Repeatable The sense of the word repeatable addresses both investor perceptions and enterprise prowess. Woven throughout CRIISSP is the lean concept of kata, or the repetitive practice of specific activities, for instance, in martial arts. I also use repeatable to reflect an inflection point that undercuts any sense of randomness. When “consistent” blends into “repeatable,” the melding warrants a minimum of two extra multiple points on valuation. Lean champions acknowledge the need to adjust practices to fit local or regional conditions, but the cultural aspects of lean thinking must be, in a word I learned from Danaher, “non-negotiable.”

Improvable This word refers to the use of lean thinking to improve lean thinking, which, to me, is a preeminent objective of lean thinking. Improvable also connotes the presence of both the process that delivers such improvement and the cultural commitment to perpetual and continuous improvement. Each condition must be present to validate improvability. Ill-informed observers of lean bloviate that the goals of lean center on cost-cutting and headcount reductions, which I believe are about the seventh and eighth reasons (if that!) to adopt lean thinking. To me, lean thinking frames the preferred methods to engage employees, build customer intimacy, fund growth/avoid capital, sustain and improve culture, and enhance valuation.

Integratable I rely on an ersatz word, integratable (as used in a non-mathematical or non-software sense), to stress thatLean thinking frames the preferred methods to engage employees, build customer intimacy, fund growth/avoid capital, sustain and improve culture, and enhance valuation. business practices, behaviors, and processes must migrate across an enterprise in the finest application of yokoten, or the horizontal sharing of best practices. The goal should be universality, from the C Suite to the factory floor and into every element of what I call the Transactional world, including “Carpetland.” It extends backward to planning and the supply chain, and it extends well into the aftermarket, and beyond, All divisions and all aspects of management must abide by the same principles. I refer to Integratable most often when alluding to that rarest of corporate transformation skill sets, the ability to make acquisitions and add value. In my experience, most M&A activity destroys shareholder value.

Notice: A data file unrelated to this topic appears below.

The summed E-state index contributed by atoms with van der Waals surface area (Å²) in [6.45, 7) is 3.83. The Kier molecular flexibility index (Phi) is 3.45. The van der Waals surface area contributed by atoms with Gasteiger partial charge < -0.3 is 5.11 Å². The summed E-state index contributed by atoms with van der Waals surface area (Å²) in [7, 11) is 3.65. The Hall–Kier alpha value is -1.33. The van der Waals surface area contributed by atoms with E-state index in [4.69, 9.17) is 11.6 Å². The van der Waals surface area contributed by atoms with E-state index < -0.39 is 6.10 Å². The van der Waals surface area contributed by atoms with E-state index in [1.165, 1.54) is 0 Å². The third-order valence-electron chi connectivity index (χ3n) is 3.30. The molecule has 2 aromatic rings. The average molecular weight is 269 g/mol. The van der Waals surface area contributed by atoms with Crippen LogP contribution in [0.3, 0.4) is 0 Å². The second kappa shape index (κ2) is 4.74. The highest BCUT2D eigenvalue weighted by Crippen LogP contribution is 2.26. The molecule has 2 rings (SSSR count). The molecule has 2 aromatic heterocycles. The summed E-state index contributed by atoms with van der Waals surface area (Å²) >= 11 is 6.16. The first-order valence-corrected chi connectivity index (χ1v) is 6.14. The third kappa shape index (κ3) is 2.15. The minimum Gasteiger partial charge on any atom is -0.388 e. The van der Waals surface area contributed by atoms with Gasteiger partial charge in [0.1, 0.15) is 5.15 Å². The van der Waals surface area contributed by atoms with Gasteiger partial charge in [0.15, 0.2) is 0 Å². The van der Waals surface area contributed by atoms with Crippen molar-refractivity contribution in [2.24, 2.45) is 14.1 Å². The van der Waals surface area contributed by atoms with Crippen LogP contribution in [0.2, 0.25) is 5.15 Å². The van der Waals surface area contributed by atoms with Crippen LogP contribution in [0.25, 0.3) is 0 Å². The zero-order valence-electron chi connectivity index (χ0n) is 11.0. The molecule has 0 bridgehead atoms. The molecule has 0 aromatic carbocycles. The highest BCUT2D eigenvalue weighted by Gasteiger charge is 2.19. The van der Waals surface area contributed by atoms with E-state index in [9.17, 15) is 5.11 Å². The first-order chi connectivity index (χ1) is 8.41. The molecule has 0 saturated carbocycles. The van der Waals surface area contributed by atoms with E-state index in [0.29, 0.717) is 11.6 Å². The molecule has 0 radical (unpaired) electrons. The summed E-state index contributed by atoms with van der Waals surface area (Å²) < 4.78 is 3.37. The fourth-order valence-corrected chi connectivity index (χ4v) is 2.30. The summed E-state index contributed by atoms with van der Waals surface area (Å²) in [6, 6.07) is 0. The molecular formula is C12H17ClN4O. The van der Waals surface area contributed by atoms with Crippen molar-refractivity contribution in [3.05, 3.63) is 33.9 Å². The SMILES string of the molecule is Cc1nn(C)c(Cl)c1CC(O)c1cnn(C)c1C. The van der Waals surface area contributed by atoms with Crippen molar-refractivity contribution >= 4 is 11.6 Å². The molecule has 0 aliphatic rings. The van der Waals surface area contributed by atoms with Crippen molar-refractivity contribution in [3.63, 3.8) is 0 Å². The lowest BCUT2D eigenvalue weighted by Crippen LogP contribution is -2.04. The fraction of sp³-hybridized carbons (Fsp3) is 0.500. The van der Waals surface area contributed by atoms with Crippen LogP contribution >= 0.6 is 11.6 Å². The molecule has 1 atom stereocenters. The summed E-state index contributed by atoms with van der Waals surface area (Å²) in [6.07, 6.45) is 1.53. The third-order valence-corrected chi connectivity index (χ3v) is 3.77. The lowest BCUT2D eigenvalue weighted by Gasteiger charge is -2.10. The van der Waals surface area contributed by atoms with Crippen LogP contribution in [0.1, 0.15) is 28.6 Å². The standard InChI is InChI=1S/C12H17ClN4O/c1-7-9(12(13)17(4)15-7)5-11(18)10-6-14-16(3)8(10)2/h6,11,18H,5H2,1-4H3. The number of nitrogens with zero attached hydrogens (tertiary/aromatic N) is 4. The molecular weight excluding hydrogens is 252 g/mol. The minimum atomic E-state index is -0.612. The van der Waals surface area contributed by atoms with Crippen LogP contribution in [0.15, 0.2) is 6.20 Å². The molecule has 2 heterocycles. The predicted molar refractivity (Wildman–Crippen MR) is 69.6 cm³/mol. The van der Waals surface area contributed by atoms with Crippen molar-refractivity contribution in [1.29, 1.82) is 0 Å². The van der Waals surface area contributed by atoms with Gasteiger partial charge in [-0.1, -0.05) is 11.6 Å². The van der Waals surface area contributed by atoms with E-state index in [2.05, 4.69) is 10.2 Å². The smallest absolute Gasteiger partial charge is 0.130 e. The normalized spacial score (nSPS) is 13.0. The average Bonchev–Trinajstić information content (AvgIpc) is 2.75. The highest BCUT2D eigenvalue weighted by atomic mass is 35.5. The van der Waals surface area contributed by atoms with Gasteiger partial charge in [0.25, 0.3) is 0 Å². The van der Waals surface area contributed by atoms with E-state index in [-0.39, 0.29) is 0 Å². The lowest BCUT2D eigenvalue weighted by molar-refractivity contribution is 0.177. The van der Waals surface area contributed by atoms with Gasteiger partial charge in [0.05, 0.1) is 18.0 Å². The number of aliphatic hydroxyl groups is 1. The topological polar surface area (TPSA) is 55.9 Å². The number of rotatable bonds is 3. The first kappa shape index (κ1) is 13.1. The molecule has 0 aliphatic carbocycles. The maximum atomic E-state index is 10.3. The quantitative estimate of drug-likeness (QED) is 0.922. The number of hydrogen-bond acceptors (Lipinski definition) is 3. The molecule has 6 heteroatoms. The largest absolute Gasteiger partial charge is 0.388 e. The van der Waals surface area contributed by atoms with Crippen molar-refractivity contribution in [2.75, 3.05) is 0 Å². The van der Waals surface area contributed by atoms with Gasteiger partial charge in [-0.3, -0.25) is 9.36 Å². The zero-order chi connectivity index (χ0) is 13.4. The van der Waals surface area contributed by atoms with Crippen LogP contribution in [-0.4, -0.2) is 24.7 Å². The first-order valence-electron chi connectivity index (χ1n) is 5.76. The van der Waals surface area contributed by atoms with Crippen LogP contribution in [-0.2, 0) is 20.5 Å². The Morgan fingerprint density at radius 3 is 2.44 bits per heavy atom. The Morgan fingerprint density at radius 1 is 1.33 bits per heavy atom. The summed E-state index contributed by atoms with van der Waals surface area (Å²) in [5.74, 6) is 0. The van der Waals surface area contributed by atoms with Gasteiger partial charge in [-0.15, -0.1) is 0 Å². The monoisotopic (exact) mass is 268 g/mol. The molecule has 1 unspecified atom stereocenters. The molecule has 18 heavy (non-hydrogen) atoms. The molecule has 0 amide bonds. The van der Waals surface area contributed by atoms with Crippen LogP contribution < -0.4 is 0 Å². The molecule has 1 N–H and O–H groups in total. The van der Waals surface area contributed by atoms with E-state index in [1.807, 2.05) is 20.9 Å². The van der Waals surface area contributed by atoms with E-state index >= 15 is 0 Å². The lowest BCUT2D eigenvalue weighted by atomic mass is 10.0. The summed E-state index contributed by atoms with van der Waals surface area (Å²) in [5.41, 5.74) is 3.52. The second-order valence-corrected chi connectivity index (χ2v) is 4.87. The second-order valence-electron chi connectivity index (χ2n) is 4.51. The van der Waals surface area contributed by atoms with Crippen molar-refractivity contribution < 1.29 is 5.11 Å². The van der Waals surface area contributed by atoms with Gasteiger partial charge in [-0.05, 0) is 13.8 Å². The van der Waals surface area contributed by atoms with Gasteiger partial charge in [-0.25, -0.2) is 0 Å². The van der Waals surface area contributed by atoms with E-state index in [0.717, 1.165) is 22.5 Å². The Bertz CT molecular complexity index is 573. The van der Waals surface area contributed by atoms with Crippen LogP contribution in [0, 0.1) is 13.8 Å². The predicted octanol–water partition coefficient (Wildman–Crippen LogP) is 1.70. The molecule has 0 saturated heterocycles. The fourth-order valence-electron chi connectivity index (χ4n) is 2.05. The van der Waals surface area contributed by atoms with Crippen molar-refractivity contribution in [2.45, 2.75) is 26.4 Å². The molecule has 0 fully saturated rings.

Scalable is “Integratable” on steroids. Scalability speaks to the ease by which one can achieve 100% coverage across an enterprise, to rapid deployment and programmed execution. Very often, scalability pivots on a playbook, a template which is followed with religious fervor. At Danaher, Fortive, and other Danaher spinoffs, these codified yet ever-changing bodies of knowledge are called “Business Systems.” At Toyota and Manitowoc, internal practitioners speak of “The Way.” As an investor, I will insist that I see playbooks which are clear, concise, consistent, codified, and central to operations at every levels of the enterprise. I added this second “S” to the CRIISSP acronym only recently because, after 27 years, I finally appreciated the power of a well-articulated reservoir of knowledge. Cutting across every letter of the acronym, but pertaining most specifically to scalability, is the number one “tool” of lean thinking, Hoshin Kanri, a strategic planning methodology. As I am fond of saying: “Hoshin Kanri is where no one starts, but where all the best wind up.”

Sustainability Lean super-achievers focus on sustainability, striving beyond the creation of lean practices and evolving to continuous improvement into perpetuity. The primary cause of death for the large number of failed lean implementations which litter the landscape is, in my experience, the inability to sustain lean thinking. In my blacker moods, I suggest that more lean efforts fail than succeed. I ask senior managers: “Please do not even start your lean journey if you are not serious about never stopping.” When process transformation becomes so ingrained that investors accept it as a reality, valuation starts to move into a highly differentiated zone.

Predictable When the first six augmenters of valuation come sequentially into play, the ne plus ultra is the concept of predictable corporate outcomes. Predictability provides a final burst of energy to the price/earnings multiple: when investors finally come to accept that the process is deliberate. I suggest that investors need not articulate the concept of predictability; a semi-subconscious attribute may be sufficient. In the final analysis, the art of stock picking relies on many intangibles, but when investors believe in the combination of the first six factors, predictability is validated.